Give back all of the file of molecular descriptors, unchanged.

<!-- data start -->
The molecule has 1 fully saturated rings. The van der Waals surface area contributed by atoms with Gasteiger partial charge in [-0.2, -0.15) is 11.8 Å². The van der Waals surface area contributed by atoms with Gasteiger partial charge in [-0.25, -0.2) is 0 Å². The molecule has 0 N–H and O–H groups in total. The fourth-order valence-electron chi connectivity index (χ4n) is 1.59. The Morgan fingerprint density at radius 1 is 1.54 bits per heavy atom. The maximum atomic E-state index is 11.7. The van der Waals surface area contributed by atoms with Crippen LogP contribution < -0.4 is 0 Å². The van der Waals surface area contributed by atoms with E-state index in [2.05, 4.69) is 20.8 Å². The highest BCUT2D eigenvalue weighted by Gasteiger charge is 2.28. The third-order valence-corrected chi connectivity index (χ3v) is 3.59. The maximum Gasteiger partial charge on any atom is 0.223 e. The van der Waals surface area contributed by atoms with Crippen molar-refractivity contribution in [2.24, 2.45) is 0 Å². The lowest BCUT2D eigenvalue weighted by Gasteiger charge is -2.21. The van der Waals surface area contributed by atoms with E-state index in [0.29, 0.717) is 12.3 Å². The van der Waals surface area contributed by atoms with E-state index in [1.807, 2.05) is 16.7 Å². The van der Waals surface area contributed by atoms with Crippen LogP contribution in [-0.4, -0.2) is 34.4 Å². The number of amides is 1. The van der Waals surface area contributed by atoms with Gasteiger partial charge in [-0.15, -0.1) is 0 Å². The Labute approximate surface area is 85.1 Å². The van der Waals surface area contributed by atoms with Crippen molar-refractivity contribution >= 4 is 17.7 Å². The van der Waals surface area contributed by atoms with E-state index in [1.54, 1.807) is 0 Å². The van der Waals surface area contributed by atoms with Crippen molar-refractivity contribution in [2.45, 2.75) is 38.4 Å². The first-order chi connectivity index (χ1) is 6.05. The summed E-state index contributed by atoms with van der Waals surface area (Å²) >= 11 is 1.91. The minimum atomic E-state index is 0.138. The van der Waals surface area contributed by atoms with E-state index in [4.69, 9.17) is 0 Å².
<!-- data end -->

The molecule has 1 fully saturated rings. The van der Waals surface area contributed by atoms with Gasteiger partial charge in [-0.2, -0.15) is 11.8 Å². The van der Waals surface area contributed by atoms with Gasteiger partial charge in [-0.25, -0.2) is 0 Å². The molecule has 0 N–H and O–H groups in total. The fourth-order valence-electron chi connectivity index (χ4n) is 1.59. The Morgan fingerprint density at radius 1 is 1.54 bits per heavy atom. The maximum atomic E-state index is 11.7. The van der Waals surface area contributed by atoms with Crippen LogP contribution < -0.4 is 0 Å². The van der Waals surface area contributed by atoms with E-state index in [2.05, 4.69) is 20.8 Å². The highest BCUT2D eigenvalue weighted by Gasteiger charge is 2.28. The third-order valence-corrected chi connectivity index (χ3v) is 3.59. The maximum Gasteiger partial charge on any atom is 0.223 e. The van der Waals surface area contributed by atoms with Crippen molar-refractivity contribution in [2.24, 2.45) is 0 Å². The lowest BCUT2D eigenvalue weighted by Gasteiger charge is -2.21. The van der Waals surface area contributed by atoms with E-state index in [0.29, 0.717) is 12.3 Å². The van der Waals surface area contributed by atoms with E-state index in [1.807, 2.05) is 16.7 Å². The van der Waals surface area contributed by atoms with Crippen LogP contribution in [-0.4, -0.2) is 34.4 Å². The number of amides is 1. The van der Waals surface area contributed by atoms with Gasteiger partial charge in [-0.15, -0.1) is 0 Å². The Labute approximate surface area is 85.1 Å². The van der Waals surface area contributed by atoms with Crippen molar-refractivity contribution >= 4 is 17.7 Å². The van der Waals surface area contributed by atoms with E-state index in [1.54, 1.807) is 0 Å². The van der Waals surface area contributed by atoms with Crippen molar-refractivity contribution in [2.45, 2.75) is 38.4 Å². The first-order chi connectivity index (χ1) is 6.05. The summed E-state index contributed by atoms with van der Waals surface area (Å²) >= 11 is 1.91. The minimum atomic E-state index is 0.138. The van der Waals surface area contributed by atoms with E-state index in [4.69, 9.17) is 0 Å².